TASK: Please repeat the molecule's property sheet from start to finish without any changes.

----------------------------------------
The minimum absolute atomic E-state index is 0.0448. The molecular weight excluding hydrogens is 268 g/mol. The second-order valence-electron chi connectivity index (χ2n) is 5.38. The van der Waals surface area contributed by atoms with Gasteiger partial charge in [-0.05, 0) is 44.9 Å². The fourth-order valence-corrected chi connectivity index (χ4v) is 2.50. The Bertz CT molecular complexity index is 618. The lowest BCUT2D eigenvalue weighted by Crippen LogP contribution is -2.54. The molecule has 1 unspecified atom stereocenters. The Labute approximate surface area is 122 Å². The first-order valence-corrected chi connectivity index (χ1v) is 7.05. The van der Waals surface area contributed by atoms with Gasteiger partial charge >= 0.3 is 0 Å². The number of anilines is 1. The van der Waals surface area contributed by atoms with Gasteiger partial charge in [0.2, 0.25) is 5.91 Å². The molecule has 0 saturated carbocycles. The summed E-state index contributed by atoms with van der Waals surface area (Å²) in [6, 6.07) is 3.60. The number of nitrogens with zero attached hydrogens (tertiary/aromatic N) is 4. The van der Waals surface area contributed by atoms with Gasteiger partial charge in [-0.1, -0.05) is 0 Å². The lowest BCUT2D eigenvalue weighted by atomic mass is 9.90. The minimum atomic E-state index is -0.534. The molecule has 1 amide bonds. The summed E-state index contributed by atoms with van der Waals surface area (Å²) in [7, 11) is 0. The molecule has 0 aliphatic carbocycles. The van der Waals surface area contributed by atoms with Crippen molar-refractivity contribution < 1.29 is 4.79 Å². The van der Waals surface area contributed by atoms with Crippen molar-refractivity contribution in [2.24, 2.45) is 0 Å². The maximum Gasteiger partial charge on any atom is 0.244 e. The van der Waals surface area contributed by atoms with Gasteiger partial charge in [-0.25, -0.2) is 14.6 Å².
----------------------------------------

The minimum absolute atomic E-state index is 0.0448. The molecular weight excluding hydrogens is 268 g/mol. The second-order valence-electron chi connectivity index (χ2n) is 5.38. The van der Waals surface area contributed by atoms with Gasteiger partial charge in [-0.05, 0) is 44.9 Å². The fourth-order valence-corrected chi connectivity index (χ4v) is 2.50. The Bertz CT molecular complexity index is 618. The lowest BCUT2D eigenvalue weighted by Crippen LogP contribution is -2.54. The molecule has 1 unspecified atom stereocenters. The Labute approximate surface area is 122 Å². The first-order valence-corrected chi connectivity index (χ1v) is 7.05. The van der Waals surface area contributed by atoms with Gasteiger partial charge >= 0.3 is 0 Å². The number of anilines is 1. The van der Waals surface area contributed by atoms with Gasteiger partial charge in [0.2, 0.25) is 5.91 Å². The molecule has 0 saturated carbocycles. The summed E-state index contributed by atoms with van der Waals surface area (Å²) in [6, 6.07) is 3.60. The number of nitrogens with zero attached hydrogens (tertiary/aromatic N) is 4. The van der Waals surface area contributed by atoms with Gasteiger partial charge in [-0.1, -0.05) is 0 Å². The lowest BCUT2D eigenvalue weighted by atomic mass is 9.90. The minimum atomic E-state index is -0.534. The molecule has 1 amide bonds. The summed E-state index contributed by atoms with van der Waals surface area (Å²) in [7, 11) is 0. The molecule has 0 aliphatic carbocycles. The van der Waals surface area contributed by atoms with Crippen molar-refractivity contribution < 1.29 is 4.79 Å². The van der Waals surface area contributed by atoms with Crippen molar-refractivity contribution in [2.24, 2.45) is 0 Å². The maximum Gasteiger partial charge on any atom is 0.244 e. The van der Waals surface area contributed by atoms with Gasteiger partial charge in [-0.25, -0.2) is 14.6 Å².